Part 3 in a series on cruises for passengers with disabilities.
With the right knowledge, cruise agents can develop a successful business working with travelers with disabilities, according to Debra Kerper of Easy Access Travel/Cruise Planners near Dallas.
She should know. Kerper, herself an amputee (she lost a leg at age 29), is a home-based agent with a mission. She is the official travel person for the Amputee Coalition and has lectured around the country letting people know that yes, you can cruise.
“I speak to consumers on how to travel with special needs. I love the education process. People come in apprehensive and skeptical and when they leave they are like, ‘Where can we go?’” she said.
Kerper has visited 30 countries and taken more than 80 cruises. She sometimes uses a wheelchair or scooter to get around.
Among the lessons she has learned is not all ships are the same in terms of accessibility. “I won’t send a person with disabilities on some lines,” she said frankly.
Still, the industry in general has made great strides in accessibility, she said.
Kerper works with up to 200 clients per year, including organizing group trips for travelers with special needs.
Last year she hosted 112 people in one group. In December, she has 48 amputees going on a cruise on the Navigator of the Seas. She also has reserved 42 accessible cabins on Oasis of the Seas for a January 2015 cruise for young adults with disabilities.
While working with clients with disabilities can be rewarding, agents need to realize that dealing with these clients can be time-intensive and requires a hands-on approach, Kerper said.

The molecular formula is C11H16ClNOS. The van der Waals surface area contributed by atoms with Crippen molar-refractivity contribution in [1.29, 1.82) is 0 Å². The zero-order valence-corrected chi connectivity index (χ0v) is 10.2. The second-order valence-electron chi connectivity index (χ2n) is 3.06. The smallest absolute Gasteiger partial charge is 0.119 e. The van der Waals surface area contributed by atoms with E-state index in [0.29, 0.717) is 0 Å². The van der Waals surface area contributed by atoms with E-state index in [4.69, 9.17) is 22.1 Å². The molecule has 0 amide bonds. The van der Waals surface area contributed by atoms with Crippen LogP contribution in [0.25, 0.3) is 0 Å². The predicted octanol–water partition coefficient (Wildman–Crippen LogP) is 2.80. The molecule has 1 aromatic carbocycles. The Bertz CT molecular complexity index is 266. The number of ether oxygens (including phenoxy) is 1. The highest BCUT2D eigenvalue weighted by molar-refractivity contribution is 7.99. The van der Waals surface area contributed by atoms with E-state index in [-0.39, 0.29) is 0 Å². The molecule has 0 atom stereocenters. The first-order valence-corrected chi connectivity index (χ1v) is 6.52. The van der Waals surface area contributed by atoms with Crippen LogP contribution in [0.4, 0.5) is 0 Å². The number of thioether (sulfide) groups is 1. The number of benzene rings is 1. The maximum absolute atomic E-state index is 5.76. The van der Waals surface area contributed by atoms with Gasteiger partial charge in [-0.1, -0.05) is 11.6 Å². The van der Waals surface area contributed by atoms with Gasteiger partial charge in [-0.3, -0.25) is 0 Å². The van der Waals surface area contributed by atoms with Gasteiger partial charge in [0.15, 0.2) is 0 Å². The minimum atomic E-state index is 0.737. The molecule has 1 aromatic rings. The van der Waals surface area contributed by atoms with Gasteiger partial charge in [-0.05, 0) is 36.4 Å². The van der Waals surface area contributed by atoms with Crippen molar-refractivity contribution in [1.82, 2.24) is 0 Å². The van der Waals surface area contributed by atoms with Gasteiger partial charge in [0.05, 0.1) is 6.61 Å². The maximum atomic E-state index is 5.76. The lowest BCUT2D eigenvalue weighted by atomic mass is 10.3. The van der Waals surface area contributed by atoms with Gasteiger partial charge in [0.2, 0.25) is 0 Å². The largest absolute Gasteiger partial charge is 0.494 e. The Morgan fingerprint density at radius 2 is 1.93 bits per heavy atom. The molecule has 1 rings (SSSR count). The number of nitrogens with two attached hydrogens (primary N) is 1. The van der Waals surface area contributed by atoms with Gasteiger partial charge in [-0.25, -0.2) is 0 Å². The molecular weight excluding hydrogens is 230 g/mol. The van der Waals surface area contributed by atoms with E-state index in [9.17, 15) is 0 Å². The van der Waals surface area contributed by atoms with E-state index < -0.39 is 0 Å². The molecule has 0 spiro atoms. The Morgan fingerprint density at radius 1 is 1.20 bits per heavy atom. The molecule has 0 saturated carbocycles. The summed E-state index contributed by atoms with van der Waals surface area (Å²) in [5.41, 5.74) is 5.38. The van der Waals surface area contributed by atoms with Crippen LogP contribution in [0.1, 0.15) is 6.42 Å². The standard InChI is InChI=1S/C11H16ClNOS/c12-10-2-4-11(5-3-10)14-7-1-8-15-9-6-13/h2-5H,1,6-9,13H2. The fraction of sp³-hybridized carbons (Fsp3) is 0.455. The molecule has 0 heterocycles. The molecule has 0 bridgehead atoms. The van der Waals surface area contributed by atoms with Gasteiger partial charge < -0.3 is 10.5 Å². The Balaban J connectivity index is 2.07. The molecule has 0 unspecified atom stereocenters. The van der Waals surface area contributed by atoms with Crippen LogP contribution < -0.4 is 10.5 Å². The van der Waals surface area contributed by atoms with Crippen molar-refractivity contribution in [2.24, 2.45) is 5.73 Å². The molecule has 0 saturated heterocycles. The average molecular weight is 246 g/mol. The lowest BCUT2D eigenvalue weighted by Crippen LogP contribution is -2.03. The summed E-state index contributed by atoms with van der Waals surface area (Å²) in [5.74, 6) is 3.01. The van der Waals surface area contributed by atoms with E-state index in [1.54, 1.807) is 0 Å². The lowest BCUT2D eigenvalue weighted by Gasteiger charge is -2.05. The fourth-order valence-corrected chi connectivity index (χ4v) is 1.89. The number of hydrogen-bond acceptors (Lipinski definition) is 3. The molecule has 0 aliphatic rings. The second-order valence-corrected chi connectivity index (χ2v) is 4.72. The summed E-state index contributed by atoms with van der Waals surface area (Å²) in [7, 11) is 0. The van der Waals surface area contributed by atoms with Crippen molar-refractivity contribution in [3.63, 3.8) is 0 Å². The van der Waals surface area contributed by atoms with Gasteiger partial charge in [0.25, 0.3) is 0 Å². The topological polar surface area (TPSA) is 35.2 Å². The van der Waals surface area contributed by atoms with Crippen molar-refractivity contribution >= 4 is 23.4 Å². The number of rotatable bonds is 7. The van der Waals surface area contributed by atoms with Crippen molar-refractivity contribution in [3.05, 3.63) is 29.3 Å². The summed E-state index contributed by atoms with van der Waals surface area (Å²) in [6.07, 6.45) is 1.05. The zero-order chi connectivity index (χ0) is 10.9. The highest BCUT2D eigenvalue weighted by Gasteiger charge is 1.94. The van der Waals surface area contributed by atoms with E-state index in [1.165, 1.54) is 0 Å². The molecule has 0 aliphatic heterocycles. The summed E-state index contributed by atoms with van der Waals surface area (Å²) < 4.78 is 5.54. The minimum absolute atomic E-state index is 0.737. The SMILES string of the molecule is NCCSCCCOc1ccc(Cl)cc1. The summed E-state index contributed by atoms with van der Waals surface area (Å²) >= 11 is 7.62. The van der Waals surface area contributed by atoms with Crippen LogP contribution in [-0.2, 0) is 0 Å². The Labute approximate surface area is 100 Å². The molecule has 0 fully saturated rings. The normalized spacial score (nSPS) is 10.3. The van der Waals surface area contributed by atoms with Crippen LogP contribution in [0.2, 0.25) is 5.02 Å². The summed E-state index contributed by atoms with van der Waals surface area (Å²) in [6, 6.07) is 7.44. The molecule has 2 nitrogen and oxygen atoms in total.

“You must be honest and not take on a client that you are not comfortable dealing with. It is extremely important to respect their time, money and memories, when putting together a trip for them,” she said.
She gives clients the facts, but operates on the premise there is a cruise for everyone. “I have a client who is vision- and mobility-impaired, and she is going on cruise,” Kerper said.
Kerper sees a growing need for agents to become adept at serving clients who have disabilities. “Special needs used to be considered a niche, but now it has become mainstream,” she said.
The aging population is one reason agents should become comfortable catering to clients with disabilities.
Another reason is the popularity of multigenerational family travel, she said.
“If a family or group of 10 people want to travel and grandma’s special need isn’t met, guess what? You lost the group.” Plus, she said, “ Grandma is usually the one paying for everyone. “
Before booking cruises for someone with a disability, agents need to do some research, she said.
“Travel agents have to educate themselves on cruise lines. See what accessible rooms are like. Does the cruise line have an access department? Is the shore excursion department able to help people at port?
“The agent needs to understand itinerary and really understand the ports of call,” she advised.
Equipment & assistance
For clients who need equipment, agents can arrange for a wheelchair or scooter or other equipment to be delivered to the cruise ship cabin via companies such as Special Needs at Sea and even get commissioned, Kerper said.
When asking the cruise line to provide assistance for a client onboard, follow-through is crucial, she said.
“The travel agent can email the line and get information, such as whether a table in the dining room is near the entrance [making it more accessible to someone in a wheelchair], but the agent needs to follow through.”
Spreading the word
Kerper markets her agency through her website and via a monthly newsletter. She also writes articles for specialty magazines, blogs and speaks around the country.
“Traveling always has the potential of being a frustrating, stressful situation as it encompasses many variables and unknowns. Add to this mix traveling with a disability and it can appear to be somewhat daunting,” Kerper writes in one post.
“I am here to tell you that this need not be the case and to let you know that there are many ways to maximize the joy of your travel experience while minimizing the angst.”
Source: Travel Market Report